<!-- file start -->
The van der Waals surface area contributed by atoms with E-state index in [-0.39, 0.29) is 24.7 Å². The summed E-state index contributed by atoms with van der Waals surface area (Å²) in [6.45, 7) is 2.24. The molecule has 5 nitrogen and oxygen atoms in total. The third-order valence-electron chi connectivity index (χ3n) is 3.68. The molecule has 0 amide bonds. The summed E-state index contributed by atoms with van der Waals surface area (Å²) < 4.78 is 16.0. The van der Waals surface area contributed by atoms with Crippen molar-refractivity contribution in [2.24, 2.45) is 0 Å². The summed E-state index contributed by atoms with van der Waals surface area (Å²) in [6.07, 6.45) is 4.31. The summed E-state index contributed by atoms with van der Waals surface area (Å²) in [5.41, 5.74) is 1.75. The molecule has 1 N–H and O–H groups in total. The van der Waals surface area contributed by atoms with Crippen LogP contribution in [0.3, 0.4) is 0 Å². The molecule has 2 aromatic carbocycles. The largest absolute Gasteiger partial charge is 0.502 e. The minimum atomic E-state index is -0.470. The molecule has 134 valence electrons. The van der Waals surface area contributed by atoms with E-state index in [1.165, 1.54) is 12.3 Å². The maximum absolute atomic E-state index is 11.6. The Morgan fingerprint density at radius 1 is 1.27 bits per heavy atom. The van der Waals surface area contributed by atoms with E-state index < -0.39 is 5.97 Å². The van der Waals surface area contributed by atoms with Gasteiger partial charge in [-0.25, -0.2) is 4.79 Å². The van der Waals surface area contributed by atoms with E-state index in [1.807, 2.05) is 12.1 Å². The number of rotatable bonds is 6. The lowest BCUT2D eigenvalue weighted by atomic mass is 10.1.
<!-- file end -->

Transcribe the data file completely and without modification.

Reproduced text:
The van der Waals surface area contributed by atoms with E-state index in [-0.39, 0.29) is 24.7 Å². The summed E-state index contributed by atoms with van der Waals surface area (Å²) in [6.45, 7) is 2.24. The molecule has 5 nitrogen and oxygen atoms in total. The third-order valence-electron chi connectivity index (χ3n) is 3.68. The molecule has 0 amide bonds. The summed E-state index contributed by atoms with van der Waals surface area (Å²) < 4.78 is 16.0. The van der Waals surface area contributed by atoms with Crippen molar-refractivity contribution in [2.24, 2.45) is 0 Å². The summed E-state index contributed by atoms with van der Waals surface area (Å²) in [6.07, 6.45) is 4.31. The summed E-state index contributed by atoms with van der Waals surface area (Å²) in [5.41, 5.74) is 1.75. The molecule has 1 N–H and O–H groups in total. The van der Waals surface area contributed by atoms with Crippen LogP contribution in [0.3, 0.4) is 0 Å². The molecule has 2 aromatic carbocycles. The largest absolute Gasteiger partial charge is 0.502 e. The minimum atomic E-state index is -0.470. The molecule has 134 valence electrons. The van der Waals surface area contributed by atoms with E-state index in [1.165, 1.54) is 12.3 Å². The maximum absolute atomic E-state index is 11.6. The Morgan fingerprint density at radius 1 is 1.27 bits per heavy atom. The van der Waals surface area contributed by atoms with E-state index < -0.39 is 5.97 Å². The van der Waals surface area contributed by atoms with Gasteiger partial charge in [-0.25, -0.2) is 4.79 Å². The van der Waals surface area contributed by atoms with E-state index in [1.807, 2.05) is 12.1 Å². The number of rotatable bonds is 6. The lowest BCUT2D eigenvalue weighted by atomic mass is 10.1.